|Description||Cardium nuttalli, cockle fossil dating from between 1.5 million years ago to .75 million years ago commonly found at low tide in littoral (sandy and muddy bottom) or sub-littoral (open bay, muddy marine) zones. Top and bottom valves of this specimen remain connected by an intact ligament. Reddish sediment and shell fragments fill most of the spaces between ribs of the top valve. Space between four ribs are free of sediment. Most of the bottom valve has been lost (except the portion that is adjacent to the ligament), revealing the sediment between the valves. A cross section of the specimen reveals the thickness of each valve.|
|Object Name||Shell, Animal|
|Collection||3D - Paleontology|
|Title||Cardium nuttalli, Cockle Clam Fossil, 1.5-.75 Ma|
|Date||1.5 - .75 Ma|
|Order||Veneroida (bivalve order)|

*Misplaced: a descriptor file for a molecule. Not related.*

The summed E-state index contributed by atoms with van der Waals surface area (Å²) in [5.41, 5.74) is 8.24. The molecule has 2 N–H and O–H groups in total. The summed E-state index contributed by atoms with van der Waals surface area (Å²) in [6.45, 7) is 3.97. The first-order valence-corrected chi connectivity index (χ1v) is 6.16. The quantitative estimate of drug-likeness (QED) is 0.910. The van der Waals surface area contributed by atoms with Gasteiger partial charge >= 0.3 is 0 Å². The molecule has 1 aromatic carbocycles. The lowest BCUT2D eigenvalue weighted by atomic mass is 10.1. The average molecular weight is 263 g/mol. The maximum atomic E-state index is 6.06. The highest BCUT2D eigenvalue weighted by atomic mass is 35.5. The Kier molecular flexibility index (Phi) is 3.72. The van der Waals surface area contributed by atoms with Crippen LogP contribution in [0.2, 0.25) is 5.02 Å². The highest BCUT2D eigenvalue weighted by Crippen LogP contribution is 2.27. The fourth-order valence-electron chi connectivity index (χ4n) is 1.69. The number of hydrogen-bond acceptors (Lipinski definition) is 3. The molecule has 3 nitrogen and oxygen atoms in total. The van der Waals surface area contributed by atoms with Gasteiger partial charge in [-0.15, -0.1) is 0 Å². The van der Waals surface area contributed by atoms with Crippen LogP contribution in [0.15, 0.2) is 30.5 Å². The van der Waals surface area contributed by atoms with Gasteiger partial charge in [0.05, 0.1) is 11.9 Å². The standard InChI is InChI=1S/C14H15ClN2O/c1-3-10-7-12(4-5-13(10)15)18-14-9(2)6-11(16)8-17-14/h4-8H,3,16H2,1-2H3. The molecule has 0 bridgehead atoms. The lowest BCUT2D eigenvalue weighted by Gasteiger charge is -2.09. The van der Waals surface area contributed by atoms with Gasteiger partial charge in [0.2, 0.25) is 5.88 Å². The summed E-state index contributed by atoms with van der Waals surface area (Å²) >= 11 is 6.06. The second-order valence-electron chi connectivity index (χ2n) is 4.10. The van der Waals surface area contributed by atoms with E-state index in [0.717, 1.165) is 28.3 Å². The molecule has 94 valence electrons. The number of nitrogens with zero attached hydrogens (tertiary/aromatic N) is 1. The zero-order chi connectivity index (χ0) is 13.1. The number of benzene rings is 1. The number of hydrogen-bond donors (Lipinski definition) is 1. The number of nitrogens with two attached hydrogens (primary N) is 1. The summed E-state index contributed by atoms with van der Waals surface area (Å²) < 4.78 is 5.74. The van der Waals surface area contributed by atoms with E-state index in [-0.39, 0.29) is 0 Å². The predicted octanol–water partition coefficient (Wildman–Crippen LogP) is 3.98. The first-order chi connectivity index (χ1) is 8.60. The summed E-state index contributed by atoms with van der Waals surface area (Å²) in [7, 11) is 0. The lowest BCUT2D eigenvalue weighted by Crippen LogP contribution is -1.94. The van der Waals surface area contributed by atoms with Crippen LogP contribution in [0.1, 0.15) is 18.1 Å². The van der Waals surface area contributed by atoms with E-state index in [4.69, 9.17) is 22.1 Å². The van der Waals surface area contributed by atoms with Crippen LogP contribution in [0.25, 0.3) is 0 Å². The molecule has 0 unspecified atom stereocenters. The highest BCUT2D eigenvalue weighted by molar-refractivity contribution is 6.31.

|Provenance||Fossils taken from Merced Formation collected at Westborough Boulevard at Highway 280 in the late 1970s or early 1980s. (See Yancey 1978, Fig. 2: Artifacts taken from E Stratified Section/D-5929). Most specimens (especially clams) in this collection are not extinct and can still be found in the Bay Area.|
Retired Geologist Ken Lajoie identified on 4/8/2014.
Cardium nuttali (Common name: Cockle Shell) are large shells, measuring up to 14 centimeters in length. This species still thrives in the Bay Area.
|Dimensions||H-2.5 W-4.75 D-4.75 inches|
South San Francisco